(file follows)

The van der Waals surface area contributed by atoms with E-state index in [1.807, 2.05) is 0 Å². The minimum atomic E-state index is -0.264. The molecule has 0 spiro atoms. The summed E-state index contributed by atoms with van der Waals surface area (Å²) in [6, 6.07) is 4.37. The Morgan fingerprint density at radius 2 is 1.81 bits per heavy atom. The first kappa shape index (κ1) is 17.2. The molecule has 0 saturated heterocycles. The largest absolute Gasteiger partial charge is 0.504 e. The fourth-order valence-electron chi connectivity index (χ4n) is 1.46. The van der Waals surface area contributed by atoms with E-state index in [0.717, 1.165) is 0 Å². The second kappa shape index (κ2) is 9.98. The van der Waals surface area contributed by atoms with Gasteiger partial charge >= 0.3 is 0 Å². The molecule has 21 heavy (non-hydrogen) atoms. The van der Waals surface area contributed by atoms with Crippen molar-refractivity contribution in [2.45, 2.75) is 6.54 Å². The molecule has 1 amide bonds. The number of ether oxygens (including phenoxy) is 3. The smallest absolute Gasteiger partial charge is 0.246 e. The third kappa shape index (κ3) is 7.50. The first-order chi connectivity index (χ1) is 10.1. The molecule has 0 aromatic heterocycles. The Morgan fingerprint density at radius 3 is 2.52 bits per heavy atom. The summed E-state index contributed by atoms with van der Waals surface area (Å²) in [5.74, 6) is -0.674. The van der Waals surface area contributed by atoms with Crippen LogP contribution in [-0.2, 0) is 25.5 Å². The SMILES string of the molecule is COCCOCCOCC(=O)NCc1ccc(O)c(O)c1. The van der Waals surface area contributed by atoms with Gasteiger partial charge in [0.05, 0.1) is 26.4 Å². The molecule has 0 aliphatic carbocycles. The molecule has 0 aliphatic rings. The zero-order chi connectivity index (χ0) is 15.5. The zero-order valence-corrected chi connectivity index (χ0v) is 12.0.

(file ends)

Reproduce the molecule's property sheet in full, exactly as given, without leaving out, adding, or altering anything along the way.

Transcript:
The van der Waals surface area contributed by atoms with E-state index in [1.807, 2.05) is 0 Å². The minimum atomic E-state index is -0.264. The molecule has 0 spiro atoms. The summed E-state index contributed by atoms with van der Waals surface area (Å²) in [6, 6.07) is 4.37. The Morgan fingerprint density at radius 2 is 1.81 bits per heavy atom. The first kappa shape index (κ1) is 17.2. The molecule has 0 saturated heterocycles. The largest absolute Gasteiger partial charge is 0.504 e. The fourth-order valence-electron chi connectivity index (χ4n) is 1.46. The van der Waals surface area contributed by atoms with E-state index in [0.717, 1.165) is 0 Å². The second kappa shape index (κ2) is 9.98. The van der Waals surface area contributed by atoms with Gasteiger partial charge >= 0.3 is 0 Å². The molecule has 21 heavy (non-hydrogen) atoms. The van der Waals surface area contributed by atoms with Crippen molar-refractivity contribution in [2.45, 2.75) is 6.54 Å². The molecule has 1 amide bonds. The number of ether oxygens (including phenoxy) is 3. The smallest absolute Gasteiger partial charge is 0.246 e. The third kappa shape index (κ3) is 7.50. The first-order chi connectivity index (χ1) is 10.1. The molecule has 0 aromatic heterocycles. The Morgan fingerprint density at radius 3 is 2.52 bits per heavy atom. The summed E-state index contributed by atoms with van der Waals surface area (Å²) in [5.74, 6) is -0.674. The van der Waals surface area contributed by atoms with Crippen LogP contribution in [-0.2, 0) is 25.5 Å². The SMILES string of the molecule is COCCOCCOCC(=O)NCc1ccc(O)c(O)c1. The van der Waals surface area contributed by atoms with Gasteiger partial charge in [0.05, 0.1) is 26.4 Å². The molecule has 0 aliphatic carbocycles. The molecule has 0 aliphatic rings. The zero-order chi connectivity index (χ0) is 15.5. The zero-order valence-corrected chi connectivity index (χ0v) is 12.0.